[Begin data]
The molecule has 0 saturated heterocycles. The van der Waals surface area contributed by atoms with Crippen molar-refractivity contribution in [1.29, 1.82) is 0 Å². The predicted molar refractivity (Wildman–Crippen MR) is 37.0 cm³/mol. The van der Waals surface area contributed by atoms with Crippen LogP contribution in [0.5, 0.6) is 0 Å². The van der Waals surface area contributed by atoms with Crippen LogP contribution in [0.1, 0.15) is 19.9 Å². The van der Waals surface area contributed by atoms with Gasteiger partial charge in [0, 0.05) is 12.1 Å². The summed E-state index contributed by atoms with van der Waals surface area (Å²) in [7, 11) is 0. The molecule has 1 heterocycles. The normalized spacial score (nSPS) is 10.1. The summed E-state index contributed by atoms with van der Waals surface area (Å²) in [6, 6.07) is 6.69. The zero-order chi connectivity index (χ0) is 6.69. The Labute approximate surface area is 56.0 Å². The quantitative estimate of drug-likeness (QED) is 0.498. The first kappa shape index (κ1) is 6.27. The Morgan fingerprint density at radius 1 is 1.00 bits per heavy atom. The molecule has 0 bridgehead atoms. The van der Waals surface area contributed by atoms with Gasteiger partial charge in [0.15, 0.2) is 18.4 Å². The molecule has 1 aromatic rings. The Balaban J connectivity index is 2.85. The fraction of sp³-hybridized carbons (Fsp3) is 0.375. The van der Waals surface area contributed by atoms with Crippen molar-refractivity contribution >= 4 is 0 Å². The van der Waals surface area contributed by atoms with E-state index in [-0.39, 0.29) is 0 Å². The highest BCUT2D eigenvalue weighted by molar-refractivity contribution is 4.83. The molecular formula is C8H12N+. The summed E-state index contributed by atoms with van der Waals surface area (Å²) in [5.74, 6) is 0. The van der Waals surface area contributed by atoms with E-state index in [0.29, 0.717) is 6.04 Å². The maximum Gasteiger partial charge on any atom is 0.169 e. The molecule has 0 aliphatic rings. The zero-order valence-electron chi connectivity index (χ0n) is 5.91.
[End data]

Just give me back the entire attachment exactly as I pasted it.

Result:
The molecule has 0 saturated heterocycles. The van der Waals surface area contributed by atoms with Crippen molar-refractivity contribution in [1.29, 1.82) is 0 Å². The predicted molar refractivity (Wildman–Crippen MR) is 37.0 cm³/mol. The van der Waals surface area contributed by atoms with Crippen LogP contribution in [0.5, 0.6) is 0 Å². The van der Waals surface area contributed by atoms with Crippen LogP contribution in [0.1, 0.15) is 19.9 Å². The van der Waals surface area contributed by atoms with Gasteiger partial charge in [0, 0.05) is 12.1 Å². The summed E-state index contributed by atoms with van der Waals surface area (Å²) in [7, 11) is 0. The molecule has 1 heterocycles. The normalized spacial score (nSPS) is 10.1. The summed E-state index contributed by atoms with van der Waals surface area (Å²) in [6, 6.07) is 6.69. The zero-order chi connectivity index (χ0) is 6.69. The Labute approximate surface area is 56.0 Å². The quantitative estimate of drug-likeness (QED) is 0.498. The first kappa shape index (κ1) is 6.27. The Morgan fingerprint density at radius 1 is 1.00 bits per heavy atom. The molecule has 0 bridgehead atoms. The van der Waals surface area contributed by atoms with Gasteiger partial charge in [0.15, 0.2) is 18.4 Å². The molecule has 1 aromatic rings. The Balaban J connectivity index is 2.85. The fraction of sp³-hybridized carbons (Fsp3) is 0.375. The van der Waals surface area contributed by atoms with Crippen molar-refractivity contribution >= 4 is 0 Å². The van der Waals surface area contributed by atoms with E-state index in [-0.39, 0.29) is 0 Å². The highest BCUT2D eigenvalue weighted by molar-refractivity contribution is 4.83. The molecular formula is C8H12N+. The summed E-state index contributed by atoms with van der Waals surface area (Å²) in [5.74, 6) is 0. The van der Waals surface area contributed by atoms with E-state index in [0.29, 0.717) is 6.04 Å². The maximum Gasteiger partial charge on any atom is 0.169 e. The molecule has 0 aliphatic rings. The zero-order valence-electron chi connectivity index (χ0n) is 5.91.